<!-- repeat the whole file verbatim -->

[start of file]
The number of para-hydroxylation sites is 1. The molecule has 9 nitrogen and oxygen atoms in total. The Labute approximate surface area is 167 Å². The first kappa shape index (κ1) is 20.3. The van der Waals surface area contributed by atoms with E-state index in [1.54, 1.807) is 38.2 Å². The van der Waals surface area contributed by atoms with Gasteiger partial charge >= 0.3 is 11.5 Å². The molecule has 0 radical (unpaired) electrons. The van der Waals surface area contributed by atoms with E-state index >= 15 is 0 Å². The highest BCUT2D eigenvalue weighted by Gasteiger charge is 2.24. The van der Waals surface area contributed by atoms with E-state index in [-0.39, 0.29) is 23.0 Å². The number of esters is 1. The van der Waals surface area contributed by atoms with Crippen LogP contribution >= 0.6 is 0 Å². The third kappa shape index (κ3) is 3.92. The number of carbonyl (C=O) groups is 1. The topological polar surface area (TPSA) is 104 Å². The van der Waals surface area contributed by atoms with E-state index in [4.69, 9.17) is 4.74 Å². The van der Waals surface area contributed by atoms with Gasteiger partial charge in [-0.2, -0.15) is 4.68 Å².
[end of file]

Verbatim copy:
The number of para-hydroxylation sites is 1. The molecule has 9 nitrogen and oxygen atoms in total. The Labute approximate surface area is 167 Å². The first kappa shape index (κ1) is 20.3. The van der Waals surface area contributed by atoms with E-state index in [1.54, 1.807) is 38.2 Å². The van der Waals surface area contributed by atoms with Gasteiger partial charge >= 0.3 is 11.5 Å². The molecule has 0 radical (unpaired) electrons. The van der Waals surface area contributed by atoms with E-state index >= 15 is 0 Å². The highest BCUT2D eigenvalue weighted by Gasteiger charge is 2.24. The van der Waals surface area contributed by atoms with E-state index in [-0.39, 0.29) is 23.0 Å². The number of esters is 1. The van der Waals surface area contributed by atoms with Crippen LogP contribution >= 0.6 is 0 Å². The third kappa shape index (κ3) is 3.92. The number of carbonyl (C=O) groups is 1. The topological polar surface area (TPSA) is 104 Å². The van der Waals surface area contributed by atoms with E-state index in [4.69, 9.17) is 4.74 Å². The van der Waals surface area contributed by atoms with Gasteiger partial charge in [-0.2, -0.15) is 4.68 Å².